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An Interview with Joann Vaughan, Arts Community Leader

Jun 27 2017

An Interview with Joann Vaughan, Arts Community Leader

This year marked the debut of “Annapolis Arts Week,” a collaborative effort among businesses and local arts groups including Paint Annapolis, the Annapolis Food and Wine Festival, and other accompanying exhibits and block parties. To get a perspective on the week’s popular appeal, Hope from Four Rivers talked to Joann Vaughan, Executive Director of the Maryland Federation of Art, about the “Paint Annapolis” event — its place in the community, and her vision for its future.

Tell us about the arts scene in Annapolis.
The current arts scene here is not new. It’s been around since at least the early 1960s with the founding of the Annapolis Symphony and the Maryland Federation of Art. Annapolis is a community that desires and appreciates the arts, from teleworkers who can live anywhere and choose a home like Annapolis with its physical and natural beauty, to retirees who now have the opportunity to be creative and engage in artistic pursuits. This dynamic is important, because if Annapolis is to be an arts destination it must start with being an arts community. The arts scene itself, however, is really getting ready to explode and we’re excited to see what it will look like when it fully emerges.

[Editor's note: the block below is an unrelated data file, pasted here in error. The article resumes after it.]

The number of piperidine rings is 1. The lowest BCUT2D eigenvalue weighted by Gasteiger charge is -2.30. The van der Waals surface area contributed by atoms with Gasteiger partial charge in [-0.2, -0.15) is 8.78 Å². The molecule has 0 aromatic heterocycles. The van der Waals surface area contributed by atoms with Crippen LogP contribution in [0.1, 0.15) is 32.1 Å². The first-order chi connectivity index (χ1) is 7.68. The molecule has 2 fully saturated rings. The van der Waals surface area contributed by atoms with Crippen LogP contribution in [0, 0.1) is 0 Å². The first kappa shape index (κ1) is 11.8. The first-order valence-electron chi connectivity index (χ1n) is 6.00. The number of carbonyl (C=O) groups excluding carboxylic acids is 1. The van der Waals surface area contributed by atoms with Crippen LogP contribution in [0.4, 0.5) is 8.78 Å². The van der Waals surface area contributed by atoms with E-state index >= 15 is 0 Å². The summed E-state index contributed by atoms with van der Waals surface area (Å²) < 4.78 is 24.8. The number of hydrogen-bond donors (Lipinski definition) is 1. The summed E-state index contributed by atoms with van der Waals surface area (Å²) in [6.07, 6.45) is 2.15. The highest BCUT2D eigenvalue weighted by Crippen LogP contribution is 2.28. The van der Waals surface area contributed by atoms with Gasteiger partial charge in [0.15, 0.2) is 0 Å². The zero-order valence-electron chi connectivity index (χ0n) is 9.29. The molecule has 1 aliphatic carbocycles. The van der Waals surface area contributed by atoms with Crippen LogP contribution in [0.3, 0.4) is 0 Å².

And what about the artists participating in Paint Annapolis?
We had great deal of interest from plein air painters around the country. This year 30 artists were selected from 130 applicants, which included 27 from across the US and 3 from Ireland. The plein air painters are a community unto themselves, traveling from city event to city event, so they are drawn to a place like Annapolis that embraces them. Our residents should be proud of how Arts Week came together, but we would like to see even more community buy-in which could make Paint Annapolis an even greater draw to artists. A more competitive event would heighten the excitement of the week.

What are some challenges currently facing Paint Annapolis and how would you like to address them?
One of the continuing challenges is limited means, a common problem for nonprofits. That’s why cooperation and collaboration are so important. The more talent, ideas, and resources we can pool together, the greater our impact.
We would love to get the business community more involved in Arts Week. We hope they understand the value it can bring to their businesses due to the influx of artists and visitors. For example, I would love to see Nocturne (where the artists come out and paint after sundown),  grow into an event similar to Midnight Madness. Businesses could remain open later in the evening and attract a new audience. While Midnight Madness celebrates Christmas, this would be like Christmas in June.

What is your vision for Paint Annapolis?
Paint Annapolis is all about exposing people to art, making it more affordable and accessible. I want people to meet and get to know the artists; they’re out there in the street and more than happy to talk to you. I challenge residents to become collectors. Find an artist whose work really appeals to you. Buy one piece of art you love, and then buy another piece next year. The work that comes of Paint Annapolis is endowed with a greater meaning to us because it immortalizes the town where we live.